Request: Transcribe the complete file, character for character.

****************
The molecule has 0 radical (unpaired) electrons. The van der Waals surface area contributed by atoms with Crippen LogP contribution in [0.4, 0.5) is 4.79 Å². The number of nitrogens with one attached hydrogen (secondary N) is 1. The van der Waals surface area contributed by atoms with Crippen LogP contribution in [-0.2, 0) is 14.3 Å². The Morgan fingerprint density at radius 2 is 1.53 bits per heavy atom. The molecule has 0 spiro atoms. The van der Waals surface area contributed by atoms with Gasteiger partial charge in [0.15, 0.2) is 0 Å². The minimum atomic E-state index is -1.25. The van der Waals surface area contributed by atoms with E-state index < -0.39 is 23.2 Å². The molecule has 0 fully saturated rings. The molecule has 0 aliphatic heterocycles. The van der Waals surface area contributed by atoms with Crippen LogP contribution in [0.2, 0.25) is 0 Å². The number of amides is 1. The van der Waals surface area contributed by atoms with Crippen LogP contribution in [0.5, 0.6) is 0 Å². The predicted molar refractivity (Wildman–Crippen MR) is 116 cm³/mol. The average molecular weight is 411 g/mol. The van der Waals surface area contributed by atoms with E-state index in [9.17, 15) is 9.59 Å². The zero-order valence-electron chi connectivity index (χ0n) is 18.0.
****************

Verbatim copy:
The molecule has 0 radical (unpaired) electrons. The van der Waals surface area contributed by atoms with Crippen LogP contribution in [0.4, 0.5) is 4.79 Å². The number of nitrogens with one attached hydrogen (secondary N) is 1. The van der Waals surface area contributed by atoms with Crippen LogP contribution in [-0.2, 0) is 14.3 Å². The Morgan fingerprint density at radius 2 is 1.53 bits per heavy atom. The molecule has 0 spiro atoms. The van der Waals surface area contributed by atoms with Gasteiger partial charge in [0.15, 0.2) is 0 Å². The minimum atomic E-state index is -1.25. The van der Waals surface area contributed by atoms with E-state index < -0.39 is 23.2 Å². The molecule has 0 fully saturated rings. The molecule has 0 aliphatic heterocycles. The van der Waals surface area contributed by atoms with Crippen LogP contribution in [0.2, 0.25) is 0 Å². The number of amides is 1. The van der Waals surface area contributed by atoms with Crippen LogP contribution in [0.5, 0.6) is 0 Å². The predicted molar refractivity (Wildman–Crippen MR) is 116 cm³/mol. The average molecular weight is 411 g/mol. The van der Waals surface area contributed by atoms with E-state index in [9.17, 15) is 9.59 Å². The zero-order valence-electron chi connectivity index (χ0n) is 18.0.